Washington’s Biggest Hawk Wants to Be Secretary of Defense—So He’s Running for President

Lindsey Graham has little money and not much support. Strategists wonder if a possible presidential bid has another objective.

Manuel Balce Ceneta/AP


As 2016 Republican presidential hopefuls have kick-started their pre-primary, not-yet-official campaigns, a burning question has arisen: Why is Lindsey Graham, a Republican senator from South Carolina with little national following and no hope of securing the nomination, saying that he may toss his hat in the ring? At the end of January, Graham announced his exploratory committee, but he has told reporters that an official announcement won’t come until he knows that he has enough financial backing to run.

Graham doesn’t seem a natural contender. The tea party scoffs at his bipartisan bona fides. His hawkish war rhetoric and interest in foreign policy endears him to Republican senators like close pal John McCain, as well as Kelly Ayotte and the neocon crowd, but this doesn’t offer him much of a launchpad. His fundraising prospects don’t seem strong, though the pro-Israel casino magnate Sheldon Adelson co-chaired a fundraising lunch for Graham at the Capitol Hill Club last week. Graham introduced a bipartisan bill that would ban online gambling, Adelson’s pet cause. Most political analysts, including Clemson University political scientist Dave Woodard, have ruled Graham out of the running already. And MSNBC’s Benjy Sarlin posits that Graham is just trying to undercut Kentucky Sen. Rand Paul regarding his skepticism toward military intervention overseas.

Yet some political strategists suggest that Graham has a target other than the White House.

“He’s running for secretary of defense,” says Rick Wilson, a GOP strategist in Florida with experience in South Carolina politics. “He’ll never say it, but if you know him well enough, it’s the only logical reason. He’ll make sure foreign policy is a central focus” of his campaign.

“If the Republicans win the White House, Lindsey Graham will have his choice of being secretary of defense or secretary of state, if he does it right,” Katon Dawson, Graham’s longtime friend and the former chair of the South Carolina Republican party, told National Review.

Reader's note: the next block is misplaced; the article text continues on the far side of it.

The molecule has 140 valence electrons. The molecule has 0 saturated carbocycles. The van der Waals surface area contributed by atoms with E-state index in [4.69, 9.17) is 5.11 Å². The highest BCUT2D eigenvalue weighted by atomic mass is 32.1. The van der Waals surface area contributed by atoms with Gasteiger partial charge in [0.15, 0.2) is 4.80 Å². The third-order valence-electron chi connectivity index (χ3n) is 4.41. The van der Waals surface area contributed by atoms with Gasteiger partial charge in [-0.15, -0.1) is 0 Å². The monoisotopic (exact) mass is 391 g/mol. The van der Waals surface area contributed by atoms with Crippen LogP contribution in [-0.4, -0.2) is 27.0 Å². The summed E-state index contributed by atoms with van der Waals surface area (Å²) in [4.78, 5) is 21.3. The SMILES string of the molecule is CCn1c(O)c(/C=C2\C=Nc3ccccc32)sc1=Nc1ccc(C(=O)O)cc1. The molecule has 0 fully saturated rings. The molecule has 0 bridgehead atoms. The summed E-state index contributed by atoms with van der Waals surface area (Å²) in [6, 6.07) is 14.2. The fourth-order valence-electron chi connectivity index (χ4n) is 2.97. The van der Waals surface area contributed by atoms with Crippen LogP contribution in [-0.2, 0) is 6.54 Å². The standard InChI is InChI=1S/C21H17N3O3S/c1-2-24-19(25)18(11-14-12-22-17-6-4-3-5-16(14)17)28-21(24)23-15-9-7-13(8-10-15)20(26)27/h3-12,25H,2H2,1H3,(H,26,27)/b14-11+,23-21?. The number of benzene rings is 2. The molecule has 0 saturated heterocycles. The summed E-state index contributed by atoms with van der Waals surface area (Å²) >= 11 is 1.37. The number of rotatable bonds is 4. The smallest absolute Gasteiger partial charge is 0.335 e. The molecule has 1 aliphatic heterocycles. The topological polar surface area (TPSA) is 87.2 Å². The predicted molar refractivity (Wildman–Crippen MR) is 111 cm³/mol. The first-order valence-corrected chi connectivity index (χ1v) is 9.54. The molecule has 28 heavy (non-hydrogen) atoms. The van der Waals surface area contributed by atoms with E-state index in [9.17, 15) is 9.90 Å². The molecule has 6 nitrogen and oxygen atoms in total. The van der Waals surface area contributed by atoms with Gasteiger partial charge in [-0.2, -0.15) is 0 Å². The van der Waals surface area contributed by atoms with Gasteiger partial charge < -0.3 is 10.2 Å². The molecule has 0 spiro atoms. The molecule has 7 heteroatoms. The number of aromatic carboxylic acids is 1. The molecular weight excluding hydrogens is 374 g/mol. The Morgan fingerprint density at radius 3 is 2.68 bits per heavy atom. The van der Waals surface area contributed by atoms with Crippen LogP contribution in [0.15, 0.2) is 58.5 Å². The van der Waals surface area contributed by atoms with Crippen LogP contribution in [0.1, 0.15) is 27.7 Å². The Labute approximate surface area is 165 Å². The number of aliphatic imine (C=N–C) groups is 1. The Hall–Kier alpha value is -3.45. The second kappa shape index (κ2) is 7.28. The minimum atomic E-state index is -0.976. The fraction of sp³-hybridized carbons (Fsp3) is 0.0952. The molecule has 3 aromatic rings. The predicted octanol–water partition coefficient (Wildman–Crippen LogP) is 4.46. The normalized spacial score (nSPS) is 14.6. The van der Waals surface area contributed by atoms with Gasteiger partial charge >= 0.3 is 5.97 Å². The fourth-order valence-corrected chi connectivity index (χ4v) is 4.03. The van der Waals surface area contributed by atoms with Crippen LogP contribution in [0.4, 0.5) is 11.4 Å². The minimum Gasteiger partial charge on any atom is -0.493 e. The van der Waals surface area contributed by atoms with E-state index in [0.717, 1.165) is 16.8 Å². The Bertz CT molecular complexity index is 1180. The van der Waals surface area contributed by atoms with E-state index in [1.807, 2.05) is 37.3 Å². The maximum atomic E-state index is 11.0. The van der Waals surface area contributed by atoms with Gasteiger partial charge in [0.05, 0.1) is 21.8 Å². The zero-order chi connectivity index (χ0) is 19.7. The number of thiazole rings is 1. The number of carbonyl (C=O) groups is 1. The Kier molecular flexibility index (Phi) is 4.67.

So what would doing “it right” mean?

Graham is popular in his home state of South Carolina, which is one of the three pivotal early states in the primary race. Wisconsin Gov. Scott Walker, another 2016 wannabe, is just 1 percent ahead of Graham in early polls of the state. But if Graham does poorly in Iowa and New Hampshire and drops out of the race, he could use his influence in the Palmetto State to benefit another candidate during the primary there. Should that candidate win, Graham’s wealth of foreign policy, military, and national security expertise could lead to his campaign work being rewarded, Wilson says.

Graham says he’s focusing on his “vision for the country and national security,” rather than on defeating other candidates. His PAC is called Security Through Strength, and it is largely dedicated to the fight against radical Islam and ISIS. Whenever a Republican leader is needed to talk about defense or foreign policy on the Sunday morning political programs, Graham is one of the top choices. He routinely appears on Meet the Press, Fox News, and CNN.

Political strategists say that they would be surprised if Graham campaigned negatively against other candidates. “The last thing Marco Rubio and Rand Paul worry about is Lindsey Graham,” Wilson says. Rob Wislinkski, a strategist from Graham’s home state, agrees: “I’d be very surprised if he throws a lot of rocks at the other candidates in the GOP,” he says. And Graham told MSNBC that Rand Paul’s potential bid has “zero” to do with his decisions, hesitating to bad-mouth the Kentucky senator.

Then again, maybe Graham thinks lightning will strike. Larry Sabato, managing editor of the University of Virginia’s Center for Politics’ Crystal Ball blog, suggests that Graham may be catching the presidential fever that afflicts many long-time senators: deciding you can do the job better after having watched several presidents in action. “They start whistling ‘Hail to the Chief’ while shaving,” Sabato says.

Graham’s camp is adamant that he actually wants the top job. “If [he] decided to formally enter the race, he is running to win,” says Christian Ferry, a Virginia GOP strategist who is advising Graham.

Maybe. But if Graham is merely trying to gain an edge in the postelection Pentagon sweepstakes, the experience of retiring Defense Secretary Chuck Hagel might be a cautionary tale, Sabato notes. For all the power of the position, the top Pentagon job involves losing the independence that senators enjoy. But for Graham, being named secretary of defense could be a powerful career capper, and a way to lay out his vision of a hardline national defense—something he probably won’t be doing from the Oval Office.